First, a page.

Pattonsburg Dam Proposal Causes Concerns

“If the dam were ever built, it could mean the virtual end of Daviess County. It’s been estimated that over 65,000 acres of the most productive land in the county would be taken out of production. It would split the county in half.”

“If the dam were ever built, it could mean the virtual end of Daviess County. It’s been estimated that over 65,000 acres of the most productive land in the county would be taken out of production. It would split the county in half.”

The above quotation was taken from the March 3, 1955, edition of the “Gallatin Democrat” in regard to the construction of the Pattonsburg dam.

In 1949, steps had been taken to have some kind of flood control in the Grand River Valley near Pattonsburg. Some discussion centered on the construction of several smaller dams in the area, but the U.S. Army Corps of Engineers pointed out this would not be economically justifiable. If the dam was built at Pattonsburg, it would control a 12-inch runoff on 2,240 square miles. Six upstream dams that were studied would control only 1,491 square miles and would require an increase in levee heights to provide complete protection on the lower river.

It was pointed out that if the dam and its reservoirs were built the town of Pattonsburg would be flooded. Its population of 1,000 persons would be displaced.

There were about 180 farmsteads within the 50,000 acres of the proposed reservoir. Both schools and highways would be affected. The small villages of Santa Rosa, Weatherby, McFall and Jameson would suffer economically. The county would also suffer loss of the taxation of revenue from the 42,000 acres of land.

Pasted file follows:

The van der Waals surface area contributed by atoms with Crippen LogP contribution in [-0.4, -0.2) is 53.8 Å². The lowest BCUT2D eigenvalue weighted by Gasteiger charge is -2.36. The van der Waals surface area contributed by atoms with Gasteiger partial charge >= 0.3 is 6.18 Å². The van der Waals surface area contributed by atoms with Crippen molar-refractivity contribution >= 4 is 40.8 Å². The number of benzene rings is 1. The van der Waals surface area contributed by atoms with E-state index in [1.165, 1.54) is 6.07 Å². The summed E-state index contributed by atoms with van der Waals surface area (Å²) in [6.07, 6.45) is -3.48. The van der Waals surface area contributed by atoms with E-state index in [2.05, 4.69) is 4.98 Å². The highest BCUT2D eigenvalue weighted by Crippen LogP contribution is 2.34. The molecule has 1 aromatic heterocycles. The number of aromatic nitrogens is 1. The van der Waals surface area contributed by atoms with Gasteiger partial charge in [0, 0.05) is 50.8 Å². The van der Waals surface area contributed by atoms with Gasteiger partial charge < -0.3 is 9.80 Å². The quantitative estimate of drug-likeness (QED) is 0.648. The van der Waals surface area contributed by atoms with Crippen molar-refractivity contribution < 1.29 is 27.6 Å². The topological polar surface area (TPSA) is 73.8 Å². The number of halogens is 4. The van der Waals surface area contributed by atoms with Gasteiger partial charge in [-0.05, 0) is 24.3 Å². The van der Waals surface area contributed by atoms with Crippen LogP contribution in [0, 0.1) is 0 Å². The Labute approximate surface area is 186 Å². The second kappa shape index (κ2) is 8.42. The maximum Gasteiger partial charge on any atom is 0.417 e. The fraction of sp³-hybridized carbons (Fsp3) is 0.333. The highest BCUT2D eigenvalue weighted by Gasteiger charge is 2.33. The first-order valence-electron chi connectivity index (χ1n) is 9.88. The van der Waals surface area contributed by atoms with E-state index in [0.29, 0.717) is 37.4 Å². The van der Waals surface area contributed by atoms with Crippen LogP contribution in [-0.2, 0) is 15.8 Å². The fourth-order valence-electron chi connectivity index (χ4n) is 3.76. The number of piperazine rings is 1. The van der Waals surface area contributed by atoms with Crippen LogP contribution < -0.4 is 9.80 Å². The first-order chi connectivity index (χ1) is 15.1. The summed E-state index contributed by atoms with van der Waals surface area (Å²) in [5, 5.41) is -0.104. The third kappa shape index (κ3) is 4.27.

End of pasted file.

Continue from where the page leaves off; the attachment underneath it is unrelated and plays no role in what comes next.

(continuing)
Like all projects, the building of a dam at Pattonsburg met with both favoritism and criticism. On the positive side of the argument it was said that the value of a lake, for no other reason than flood control, would save thousands and thousands of dollars in the event of a flood.

Many thought the dam would be good for a recreational center. It was believed the center would be a distinct benefit to the northwest section of the state. Another part of the project would be connecting the Pattonsburg-King City road which would hook up an area not being served at that time.

Those opposed to the dam used the tactic of reflecting on other places where dams had been built and the fact the people hadn’t been told the truth in some areas. For example, many people were under the impression that the scheme of the U.S. Army Corps of Engineers for flood control of the Grand River involved the building of two big reservoirs known as the Pattonsburg and Hickory reservoirs and 85,000 acres of the best land in north Missouri provided complete flood protection for all the Grand River Valley lands below the dam.

Other factors supported the facts that in the years 1909 to 1943 if the dams had been in operation, in seven of those years the river-flood-height would have been reduced to bank full height at summer. But in 14 of those years the reduction wouldn’t have been enough to have prevented serious flooding of bottom lands in the area. The reason for this was that only 56% of the Grand River drainage area laid above the dams and the other 44% was still sufficient to cause serious flooding.

Many of the people of Daviess County thought those making a study of the flood situations should give more attention to soil conservation practices and head-water detention dams, and see if a plan couldn’t be made which wouldn’t ruin a county and destroy a city. They felt people not having to be separated from their friends and neighbors they’d established meant more than money.

Another example that gave more appeal to the situation was what had happened at nearby Chillicothe. At that point, Grand River had been at flood stage 89 times in 31 years. It was estimated that 50% of all the valley was considered “waste” or was untillable because of the flood hazard. It’d also have an impact on railroads, utilities and business in general.

— researched by Wilbur Bush, Gallatin